Local firms still face barriers hinh anh 1An automobile assembling factory (Photo: VNA)

Hanoi (VNA) - Local enterprises face barriers in doing business, and they expect the State to improve the domestic business environment in order to encourage the development of enterprises.

Experts said at a dialogue on abolishing barriers in doing business on the occasion of Business’ Day – October 13 held by BizLIVE online magazine on October 11.

At the dialogue, Doan Duy Khuong, Deputy Chairman of the Vietnam Chamber of Commerce and Industry (VCCI), said over the last few years, Vietnam has achieved a high growth rate in gross domestic product (GDP) across the region and the world, but now, growth had begun trending downwards.

VCCI has combined with the ASEAN Business Council and Lee Kuan Yew School of Public Policy to rank the competitiveness of countries in the region. The result was not optimistic for Vietnam, Khuong said, as the financial environment and infrastructure in Vietnam was weaker than in many other ASEAN countries.

Vo Tri Thanh, former Deputy Director of the Central Institute for Economic Management (CIEM), said Vietnam’s economy has had many achievements and even more challenges.

In recent years, Vietnam has undertaken administrative reform, especially in regard to enterprises, to become more transparent and friendly, he said. However, the high transaction cost was one of the reasons that local enterprises could not become larger, because the cost involved would affect the revenue of the enterprises.

Lawyer Truong Thanh Duc, Chairman of the Basico Law Company, said there were three factors causing difficulties for local enterprises. They included barriers in doing business, technical standards and administrative procedures. For instance, the Ministry of Industry and Trade should be an agency to actively support the businesses, but the regulations of the ministry have created a lot of barriers, such as those on gas and land. These regulations have prevented small-sized enterprises from entering the market, Duc said.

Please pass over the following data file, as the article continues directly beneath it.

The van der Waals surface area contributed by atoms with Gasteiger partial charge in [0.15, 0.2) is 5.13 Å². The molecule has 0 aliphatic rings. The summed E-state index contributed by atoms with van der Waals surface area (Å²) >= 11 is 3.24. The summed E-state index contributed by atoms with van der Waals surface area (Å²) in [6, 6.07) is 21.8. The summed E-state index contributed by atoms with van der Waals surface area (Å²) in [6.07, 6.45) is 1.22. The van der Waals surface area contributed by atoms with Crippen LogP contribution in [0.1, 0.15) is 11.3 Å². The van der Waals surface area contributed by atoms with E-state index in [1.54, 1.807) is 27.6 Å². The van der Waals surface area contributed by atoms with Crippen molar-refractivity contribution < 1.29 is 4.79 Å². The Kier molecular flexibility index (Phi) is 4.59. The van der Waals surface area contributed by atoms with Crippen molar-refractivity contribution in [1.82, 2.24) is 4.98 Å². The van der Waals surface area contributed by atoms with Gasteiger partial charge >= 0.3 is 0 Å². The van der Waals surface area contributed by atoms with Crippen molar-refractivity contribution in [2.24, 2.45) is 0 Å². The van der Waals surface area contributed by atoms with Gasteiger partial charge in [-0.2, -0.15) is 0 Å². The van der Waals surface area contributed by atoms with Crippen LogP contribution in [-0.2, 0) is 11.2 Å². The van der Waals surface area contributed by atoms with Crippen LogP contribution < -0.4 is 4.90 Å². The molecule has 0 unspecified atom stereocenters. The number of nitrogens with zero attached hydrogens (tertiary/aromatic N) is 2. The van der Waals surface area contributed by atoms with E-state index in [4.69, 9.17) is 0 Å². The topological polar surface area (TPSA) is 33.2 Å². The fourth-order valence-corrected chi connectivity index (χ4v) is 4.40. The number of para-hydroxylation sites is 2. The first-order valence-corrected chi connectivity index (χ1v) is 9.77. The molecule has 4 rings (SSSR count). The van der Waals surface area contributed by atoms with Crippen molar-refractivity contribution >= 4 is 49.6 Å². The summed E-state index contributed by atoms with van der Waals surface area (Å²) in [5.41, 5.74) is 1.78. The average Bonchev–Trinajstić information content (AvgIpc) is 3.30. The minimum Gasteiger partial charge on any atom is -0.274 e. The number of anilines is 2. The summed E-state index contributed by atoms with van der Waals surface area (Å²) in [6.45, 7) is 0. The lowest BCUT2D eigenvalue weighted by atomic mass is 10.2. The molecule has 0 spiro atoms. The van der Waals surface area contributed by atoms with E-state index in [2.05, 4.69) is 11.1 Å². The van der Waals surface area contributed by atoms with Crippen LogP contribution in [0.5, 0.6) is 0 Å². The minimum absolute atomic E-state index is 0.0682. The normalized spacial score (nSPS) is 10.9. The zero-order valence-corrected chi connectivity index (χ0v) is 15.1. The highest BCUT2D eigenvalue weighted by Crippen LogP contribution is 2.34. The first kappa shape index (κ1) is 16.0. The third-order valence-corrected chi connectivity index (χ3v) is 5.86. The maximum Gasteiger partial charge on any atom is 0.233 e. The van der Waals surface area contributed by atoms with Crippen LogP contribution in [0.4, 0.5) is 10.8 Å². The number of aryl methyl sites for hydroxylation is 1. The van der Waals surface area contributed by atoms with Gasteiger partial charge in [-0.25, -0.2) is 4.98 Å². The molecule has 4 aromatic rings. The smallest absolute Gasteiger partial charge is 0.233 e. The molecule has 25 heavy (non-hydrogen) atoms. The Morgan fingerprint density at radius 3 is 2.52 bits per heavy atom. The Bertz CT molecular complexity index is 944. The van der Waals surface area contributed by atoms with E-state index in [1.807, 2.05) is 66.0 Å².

Huong Vu, Deputy General Director of Ernst & Young Vietnam, said that existing policies were not consistent with reality. Vietnam has been undergoing a process of international integration, and many multinational companies have come to Vietnam, but accounting books must still be printed on paper. For a company that performs 20,000-30,000 internal transactions a day, it is impossible for them to store all transactions for a year.

The company has proposed sending soft copies of accounting books to the tax office but the office has not accepted this change, she said.

Meanwhile, Pham Thanh Hung, Deputy Chairman of Cengroup, said enterprises have often been worried about violating existing regulations and circulars due to their complexity. Therefore, Phi Ngoc Trinh, Deputy General Director of Ho Guom Garment Joint Stock Company, said local enterprises expected Resolution 35 to solve these difficulties and create a more favourable business environment.

Huong Vu said the Government should reform tax collection activities, if not Resolution 35 would be difficult to implement.

Khuong said the State’s relevant offices and the local business community have been compiling the Law on Small and Medium Sized Enterprises to reduce barriers on production and business activities, and give more support to small and medium sized enterprises in their future development.-VNA